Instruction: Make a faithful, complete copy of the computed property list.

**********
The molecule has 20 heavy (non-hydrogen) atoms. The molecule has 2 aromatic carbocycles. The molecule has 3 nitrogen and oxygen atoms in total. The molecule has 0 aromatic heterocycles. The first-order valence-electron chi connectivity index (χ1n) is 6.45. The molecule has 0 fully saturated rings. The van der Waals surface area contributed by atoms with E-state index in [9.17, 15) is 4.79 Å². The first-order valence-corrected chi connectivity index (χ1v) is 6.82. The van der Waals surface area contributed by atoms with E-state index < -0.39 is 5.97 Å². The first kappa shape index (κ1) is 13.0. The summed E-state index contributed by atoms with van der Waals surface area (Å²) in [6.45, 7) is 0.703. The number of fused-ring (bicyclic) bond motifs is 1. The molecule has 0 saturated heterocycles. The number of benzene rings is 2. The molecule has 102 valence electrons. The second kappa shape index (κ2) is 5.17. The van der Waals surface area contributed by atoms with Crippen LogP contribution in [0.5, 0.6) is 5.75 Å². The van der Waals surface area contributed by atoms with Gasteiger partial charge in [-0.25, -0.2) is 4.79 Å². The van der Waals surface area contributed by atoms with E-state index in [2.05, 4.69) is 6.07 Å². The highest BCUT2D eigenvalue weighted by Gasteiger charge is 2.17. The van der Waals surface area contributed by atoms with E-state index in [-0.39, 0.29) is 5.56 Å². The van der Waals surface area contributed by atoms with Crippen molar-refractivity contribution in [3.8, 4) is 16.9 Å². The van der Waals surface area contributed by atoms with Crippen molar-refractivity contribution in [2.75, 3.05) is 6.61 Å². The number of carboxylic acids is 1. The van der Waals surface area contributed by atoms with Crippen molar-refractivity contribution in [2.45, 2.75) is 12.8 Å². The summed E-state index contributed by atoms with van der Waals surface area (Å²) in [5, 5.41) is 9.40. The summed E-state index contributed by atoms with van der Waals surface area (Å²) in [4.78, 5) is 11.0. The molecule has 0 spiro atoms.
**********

The molecule has 20 heavy (non-hydrogen) atoms. The molecule has 2 aromatic carbocycles. The molecule has 3 nitrogen and oxygen atoms in total. The molecule has 0 aromatic heterocycles. The first-order valence-electron chi connectivity index (χ1n) is 6.45. The molecule has 0 fully saturated rings. The van der Waals surface area contributed by atoms with E-state index in [9.17, 15) is 4.79 Å². The first-order valence-corrected chi connectivity index (χ1v) is 6.82. The van der Waals surface area contributed by atoms with E-state index < -0.39 is 5.97 Å². The first kappa shape index (κ1) is 13.0. The summed E-state index contributed by atoms with van der Waals surface area (Å²) in [6.45, 7) is 0.703. The number of fused-ring (bicyclic) bond motifs is 1. The molecule has 0 saturated heterocycles. The number of benzene rings is 2. The molecule has 102 valence electrons. The second kappa shape index (κ2) is 5.17. The van der Waals surface area contributed by atoms with Crippen LogP contribution in [0.5, 0.6) is 5.75 Å². The van der Waals surface area contributed by atoms with Gasteiger partial charge in [-0.25, -0.2) is 4.79 Å². The van der Waals surface area contributed by atoms with E-state index in [2.05, 4.69) is 6.07 Å². The highest BCUT2D eigenvalue weighted by Gasteiger charge is 2.17. The van der Waals surface area contributed by atoms with E-state index in [-0.39, 0.29) is 5.56 Å². The van der Waals surface area contributed by atoms with Crippen molar-refractivity contribution in [3.8, 4) is 16.9 Å². The van der Waals surface area contributed by atoms with Crippen molar-refractivity contribution in [2.75, 3.05) is 6.61 Å². The number of carboxylic acids is 1. The van der Waals surface area contributed by atoms with Crippen molar-refractivity contribution in [2.45, 2.75) is 12.8 Å². The summed E-state index contributed by atoms with van der Waals surface area (Å²) in [5, 5.41) is 9.40. The summed E-state index contributed by atoms with van der Waals surface area (Å²) in [4.78, 5) is 11.0. The molecule has 0 spiro atoms.